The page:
When it comes to fitness (the health and wellness field in general actually), there's a million different trains of thought regarding just about everything. While some of these things are personal preference to the individual trainer and trainee, many of them are just not right.
There are SO MANY fitness myths that this is only Part 1! If you're questioning whether you're doing something right, maybe you'll find your answer here! If not, stay tuned for more.
Fitness Myth 1:
Cardio is the best way to lose weight
Take a gander at why this one is first...Just about everyone who has ever started a weight loss journey begins by incorporating cardio. Whether it's hopping on the elliptical or going out for a run, this is always the first thing people think they need to do when wanting to change their body.
This is FALSE. Cardio is not the best way to lose weight, although it is one way to help it. Cardio is best when used as a tool in addition to a solid weight lifting routine and proper nutrition suited to your goals. Essentially, doing cardio helps you to burn extra calories which is why it is helpful to add on top of resistance training. Cardio should also be done in moderation for heart health!
Fitness Myth 2:
Light Weights and Lots of Reps
This one goes out to all the ladies that have been told to lift 3 pound dumbbells and do 25 reps of each exercise to "tone" the muscle.
In all fairness, the theory is partly true, however, not completely. When the main goal is fat loss, muscular endurance (12-15+ reps) and muscular hypertrophy (8-12 reps) reign when it comes to rep ranges. Muscular endurance builds endurance (think marathon as opposed to sprint), will lead to some minor increases in strength and little impact on size (meaning you won't get "bulky"). Muscular hypertrophy is an increase in muscle size. Both of these will help you to lose fat and look leaner, with more muscle definition.
As far as light weights goes, you want to lift weights that are challenging for the amount of reps you are doing but not impossible. If they're too light and you're just going through the motions, you won't be getting your heart rate up or challenging the muscle fibers enough to change.
Fitness Myth 3:
If I'm eating clean, I can a) eat more and b) lose more weight
When it comes to losing weight, quality matters for health however, it's quantity we really need to focus on. It doesn't matter if you eat 2000 calories of kale and organic chicken breasts: if you're eating more than you burn, you will gain weight.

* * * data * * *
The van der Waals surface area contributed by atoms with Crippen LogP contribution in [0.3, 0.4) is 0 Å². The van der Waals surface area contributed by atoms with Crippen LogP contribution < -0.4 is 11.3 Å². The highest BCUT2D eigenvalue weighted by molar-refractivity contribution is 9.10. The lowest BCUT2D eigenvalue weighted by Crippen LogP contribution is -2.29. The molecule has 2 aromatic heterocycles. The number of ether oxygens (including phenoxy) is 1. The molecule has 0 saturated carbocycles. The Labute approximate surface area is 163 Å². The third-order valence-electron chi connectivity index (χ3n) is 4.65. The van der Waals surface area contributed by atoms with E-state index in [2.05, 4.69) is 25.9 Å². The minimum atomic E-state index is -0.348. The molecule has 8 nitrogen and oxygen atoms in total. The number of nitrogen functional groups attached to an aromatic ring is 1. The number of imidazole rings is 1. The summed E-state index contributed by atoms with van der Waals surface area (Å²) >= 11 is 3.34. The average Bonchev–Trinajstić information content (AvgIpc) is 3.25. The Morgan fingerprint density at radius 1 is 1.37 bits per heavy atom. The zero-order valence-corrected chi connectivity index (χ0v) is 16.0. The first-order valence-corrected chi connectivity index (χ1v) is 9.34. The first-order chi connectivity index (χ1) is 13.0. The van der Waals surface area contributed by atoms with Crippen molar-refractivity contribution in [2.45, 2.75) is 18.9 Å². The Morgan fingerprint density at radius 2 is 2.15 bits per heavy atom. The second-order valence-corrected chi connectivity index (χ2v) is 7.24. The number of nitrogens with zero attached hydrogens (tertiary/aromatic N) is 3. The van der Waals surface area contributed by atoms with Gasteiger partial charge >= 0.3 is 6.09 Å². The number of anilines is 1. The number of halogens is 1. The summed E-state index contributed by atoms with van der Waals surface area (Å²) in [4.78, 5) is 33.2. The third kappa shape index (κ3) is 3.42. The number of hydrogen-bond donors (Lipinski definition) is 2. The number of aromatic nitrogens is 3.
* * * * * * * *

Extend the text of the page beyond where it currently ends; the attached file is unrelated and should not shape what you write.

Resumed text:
The truth in here is that healthy foods allow for more volume with less calories, so you can technically eat a larger amount of food within your personal caloric goals.
Fitness Myth 4:
For a flat stomach, do tons of core work/You can target certain areas
Doing crunches, sit-ups and ab roll outs all day won't magically give you the 6-pack you've been looking for. When it comes to having a flat stomach or a defined 6-pack, what you need is lower body fat. Doing abdominal work and compound movements are great and will help to build your ab muscles and strengthen the core but won't necessarily burn all the body fat covering those abs.
In addition, you cannot spot reduce fat on your body! While you can put extra effort into certain areas that need work, fat is not lost solely from those spots.
Resistance training the whole body, proper nutrition and a lower body fat will help give you the flat stomach and toned look you're going for.
Fitness Myth 5:
Static stretching before exercise decreases risk of injury.
While stretching is good for you and can help prevent injury, we want to save the static stretching (think holding a stretch for 10-30 seconds) for after the workout. Static stretching relaxes your muscles too much and reduces blood flow. This is best done at the end, after your muscles are warmed, tired and need to be relaxed.
Before the workout, you should be doing dynamic and active stretches which get the blood flowing and the muscles working. Think fast toe touches, frankensteins, arm circles, kicks, or rotations that get you warmed up and opened up before performing your training session.
Aim for at least 5 minutes of a dynamic/active warm-up to get you ready for exercise.